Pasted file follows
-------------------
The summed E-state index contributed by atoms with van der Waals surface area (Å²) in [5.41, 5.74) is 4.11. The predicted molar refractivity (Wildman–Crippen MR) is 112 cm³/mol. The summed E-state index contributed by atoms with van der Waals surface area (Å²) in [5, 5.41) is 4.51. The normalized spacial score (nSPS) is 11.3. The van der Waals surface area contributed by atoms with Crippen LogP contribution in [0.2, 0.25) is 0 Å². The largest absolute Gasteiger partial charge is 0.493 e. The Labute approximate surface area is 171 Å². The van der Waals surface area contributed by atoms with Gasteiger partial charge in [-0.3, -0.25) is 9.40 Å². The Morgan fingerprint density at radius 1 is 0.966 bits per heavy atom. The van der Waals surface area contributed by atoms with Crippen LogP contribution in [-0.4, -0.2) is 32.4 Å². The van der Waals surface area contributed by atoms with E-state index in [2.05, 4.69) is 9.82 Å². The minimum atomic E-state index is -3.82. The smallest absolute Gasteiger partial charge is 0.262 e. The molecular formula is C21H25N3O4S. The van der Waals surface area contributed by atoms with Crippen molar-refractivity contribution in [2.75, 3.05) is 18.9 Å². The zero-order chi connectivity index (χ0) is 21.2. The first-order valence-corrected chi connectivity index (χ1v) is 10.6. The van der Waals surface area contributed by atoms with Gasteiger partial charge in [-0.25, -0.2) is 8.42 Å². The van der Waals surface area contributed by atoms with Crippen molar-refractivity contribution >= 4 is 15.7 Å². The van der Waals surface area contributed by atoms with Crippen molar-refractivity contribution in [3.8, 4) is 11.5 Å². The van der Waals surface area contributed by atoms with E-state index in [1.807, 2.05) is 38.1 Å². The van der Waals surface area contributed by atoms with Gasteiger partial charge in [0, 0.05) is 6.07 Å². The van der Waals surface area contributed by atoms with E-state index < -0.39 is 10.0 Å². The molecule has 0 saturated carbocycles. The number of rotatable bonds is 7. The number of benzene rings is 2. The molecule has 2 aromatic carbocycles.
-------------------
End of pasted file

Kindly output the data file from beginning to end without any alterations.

The summed E-state index contributed by atoms with van der Waals surface area (Å²) in [5.41, 5.74) is 4.11. The predicted molar refractivity (Wildman–Crippen MR) is 112 cm³/mol. The summed E-state index contributed by atoms with van der Waals surface area (Å²) in [5, 5.41) is 4.51. The normalized spacial score (nSPS) is 11.3. The van der Waals surface area contributed by atoms with Crippen LogP contribution in [0.2, 0.25) is 0 Å². The largest absolute Gasteiger partial charge is 0.493 e. The Labute approximate surface area is 171 Å². The van der Waals surface area contributed by atoms with Gasteiger partial charge in [-0.3, -0.25) is 9.40 Å². The Morgan fingerprint density at radius 1 is 0.966 bits per heavy atom. The van der Waals surface area contributed by atoms with Crippen LogP contribution in [-0.4, -0.2) is 32.4 Å². The van der Waals surface area contributed by atoms with E-state index in [2.05, 4.69) is 9.82 Å². The minimum atomic E-state index is -3.82. The smallest absolute Gasteiger partial charge is 0.262 e. The molecular formula is C21H25N3O4S. The van der Waals surface area contributed by atoms with Crippen molar-refractivity contribution in [2.75, 3.05) is 18.9 Å². The zero-order chi connectivity index (χ0) is 21.2. The first-order valence-corrected chi connectivity index (χ1v) is 10.6. The van der Waals surface area contributed by atoms with Gasteiger partial charge in [-0.25, -0.2) is 8.42 Å². The van der Waals surface area contributed by atoms with Crippen molar-refractivity contribution >= 4 is 15.7 Å². The van der Waals surface area contributed by atoms with Crippen molar-refractivity contribution in [3.8, 4) is 11.5 Å². The van der Waals surface area contributed by atoms with E-state index in [1.807, 2.05) is 38.1 Å². The van der Waals surface area contributed by atoms with Gasteiger partial charge in [0, 0.05) is 6.07 Å². The van der Waals surface area contributed by atoms with E-state index < -0.39 is 10.0 Å². The molecule has 0 saturated carbocycles. The number of rotatable bonds is 7. The number of benzene rings is 2. The molecule has 2 aromatic carbocycles.